Alcohol While Breastfeeding?

Alcohol While Breastfeeding?
By Andrew Luer
Category: Parenting

It’s well established that there are clear threats to fetal brain development when pregnant women consume alcohol. But what is much less studied is the effect of alcohol consumption while breastfeeding. And this is an important question as some 36% of breastfeeding American women consume alcohol.

In a recent study, researchers used an animal model to gain some understanding of what happens to lactation when alcohol is consumed as well as its effects in terms of subsequent developmental consequences for offspring. This rigorous animal study, utilizing a mouse model, casts a spotlight on the potential dangers and long-term impact of alcohol intake during the breastfeeding phase.

The study’s strength lies in its precise methodology and meticulous attention to detail. The fact that it is an animal study made it easier to control for extraneous variables, thereby enhancing the reliability of the outcomes. However, as an animal study, the extent to which its findings can be generalized to humans is still a question that warrants further investigation. Nonetheless, we are able to derive some important information.

One of the study’s key findings is the deleterious effect of alcohol consumption on lactation, which, in turn, resulted in developmental deficits in the offspring. The implications of this result are profound, especially in the context of human health, and may warrant an urgent reconsideration of alcohol guidelines for lactating mothers. To be fair, it is important to note that the biological processes and lactation mechanisms in humans and mice are not entirely identical. Therefore, it is crucial to conduct further research to verify the extent of these findings within the human context.

A recommendation from this study is that it would be advisable for lactating women to significantly reduce their alcohol consumption, given the potential risks posed to their offspring’s development. While the study does not explicitly quantify the acceptable amount of alcohol during lactation, at the very least, it prompts a need for caution. More nuanced guidelines, based on additional research, would be of tremendous value in helping lactating mothers make informed decisions about alcohol consumption.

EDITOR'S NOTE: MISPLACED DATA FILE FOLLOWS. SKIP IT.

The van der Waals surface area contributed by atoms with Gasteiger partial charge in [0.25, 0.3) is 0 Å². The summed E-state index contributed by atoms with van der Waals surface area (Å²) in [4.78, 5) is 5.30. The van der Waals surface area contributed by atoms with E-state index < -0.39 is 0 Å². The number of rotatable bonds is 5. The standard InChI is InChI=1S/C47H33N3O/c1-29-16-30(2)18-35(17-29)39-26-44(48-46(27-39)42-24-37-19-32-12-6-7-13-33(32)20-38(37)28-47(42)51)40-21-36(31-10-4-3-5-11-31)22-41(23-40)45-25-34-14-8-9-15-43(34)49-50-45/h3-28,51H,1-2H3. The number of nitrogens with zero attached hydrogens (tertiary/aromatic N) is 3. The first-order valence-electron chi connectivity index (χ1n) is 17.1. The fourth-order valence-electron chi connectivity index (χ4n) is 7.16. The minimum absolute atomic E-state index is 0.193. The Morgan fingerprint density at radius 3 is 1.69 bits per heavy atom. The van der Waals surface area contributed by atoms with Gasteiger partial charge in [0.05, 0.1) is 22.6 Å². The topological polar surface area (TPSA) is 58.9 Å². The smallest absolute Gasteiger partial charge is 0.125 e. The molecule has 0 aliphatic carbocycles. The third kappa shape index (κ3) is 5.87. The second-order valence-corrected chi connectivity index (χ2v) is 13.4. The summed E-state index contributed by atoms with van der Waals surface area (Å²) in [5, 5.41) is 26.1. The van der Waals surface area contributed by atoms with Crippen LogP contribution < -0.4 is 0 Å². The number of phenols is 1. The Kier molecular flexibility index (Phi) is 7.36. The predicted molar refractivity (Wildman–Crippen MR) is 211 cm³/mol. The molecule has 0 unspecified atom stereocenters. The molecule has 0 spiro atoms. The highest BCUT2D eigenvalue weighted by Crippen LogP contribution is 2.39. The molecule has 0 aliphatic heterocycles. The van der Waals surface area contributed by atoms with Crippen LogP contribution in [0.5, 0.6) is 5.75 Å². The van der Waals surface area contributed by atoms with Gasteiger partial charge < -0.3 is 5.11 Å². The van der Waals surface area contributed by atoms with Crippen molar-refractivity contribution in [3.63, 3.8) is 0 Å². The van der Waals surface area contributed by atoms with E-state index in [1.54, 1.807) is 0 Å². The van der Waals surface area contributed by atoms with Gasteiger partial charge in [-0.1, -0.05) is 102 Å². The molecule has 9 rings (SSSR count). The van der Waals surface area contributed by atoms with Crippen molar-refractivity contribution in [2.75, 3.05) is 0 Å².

Checking the CDC posted guidelines as it relates to this question revealed the following:

Not drinking alcohol is the safest option for breastfeeding mothers. Generally, moderate alcohol consumption by a breastfeeding mother (up to 1 standard drink per day) is not known to be harmful to the infant, especially if the mother waits at least 2 hours after a single drink before nursing. However, exposure to alcohol above moderate levels through breast milk could be damaging to an infant’s development, growth, and sleep patterns. Alcohol consumption above moderate levels may also impair a mother’s judgment and ability to safely care for her child.

They also called attention that, aside from reducing lactation as this animal model suggests, alcohol does indeed make its way into breastmilk, and remains detectable for at least 2-3 hours per drink consumed. And, being a neurotoxin, alcohol can have a significant direct effect on brain development.

My conclusion is that women who are breastfeeding should not be drinking alcohol. Perhaps a workaround would be to pump and preserve breast milk before alcohol is consumed.

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